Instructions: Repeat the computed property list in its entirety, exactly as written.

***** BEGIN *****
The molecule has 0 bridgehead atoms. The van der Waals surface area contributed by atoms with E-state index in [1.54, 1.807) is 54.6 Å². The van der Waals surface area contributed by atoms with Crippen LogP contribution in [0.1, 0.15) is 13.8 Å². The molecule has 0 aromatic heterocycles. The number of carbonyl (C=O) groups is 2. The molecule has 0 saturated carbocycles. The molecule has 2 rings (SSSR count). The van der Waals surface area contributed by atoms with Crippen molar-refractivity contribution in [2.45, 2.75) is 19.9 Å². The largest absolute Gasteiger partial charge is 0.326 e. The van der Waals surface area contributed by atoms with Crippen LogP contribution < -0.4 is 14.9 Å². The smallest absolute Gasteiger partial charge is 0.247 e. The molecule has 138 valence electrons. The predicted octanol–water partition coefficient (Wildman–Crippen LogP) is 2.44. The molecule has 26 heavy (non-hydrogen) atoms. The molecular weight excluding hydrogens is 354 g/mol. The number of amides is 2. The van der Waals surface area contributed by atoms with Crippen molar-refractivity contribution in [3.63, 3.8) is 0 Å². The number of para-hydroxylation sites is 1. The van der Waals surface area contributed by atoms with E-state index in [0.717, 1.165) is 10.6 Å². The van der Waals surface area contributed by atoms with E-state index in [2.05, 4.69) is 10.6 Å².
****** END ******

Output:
The molecule has 0 bridgehead atoms. The van der Waals surface area contributed by atoms with E-state index in [1.54, 1.807) is 54.6 Å². The van der Waals surface area contributed by atoms with Crippen LogP contribution in [0.1, 0.15) is 13.8 Å². The molecule has 0 aromatic heterocycles. The number of carbonyl (C=O) groups is 2. The molecule has 0 saturated carbocycles. The molecule has 2 rings (SSSR count). The van der Waals surface area contributed by atoms with Crippen molar-refractivity contribution in [2.45, 2.75) is 19.9 Å². The largest absolute Gasteiger partial charge is 0.326 e. The van der Waals surface area contributed by atoms with Crippen LogP contribution < -0.4 is 14.9 Å². The smallest absolute Gasteiger partial charge is 0.247 e. The molecule has 138 valence electrons. The predicted octanol–water partition coefficient (Wildman–Crippen LogP) is 2.44. The molecule has 26 heavy (non-hydrogen) atoms. The molecular weight excluding hydrogens is 354 g/mol. The number of amides is 2. The van der Waals surface area contributed by atoms with Crippen molar-refractivity contribution in [3.63, 3.8) is 0 Å². The number of para-hydroxylation sites is 1. The van der Waals surface area contributed by atoms with E-state index in [0.717, 1.165) is 10.6 Å². The van der Waals surface area contributed by atoms with E-state index in [2.05, 4.69) is 10.6 Å².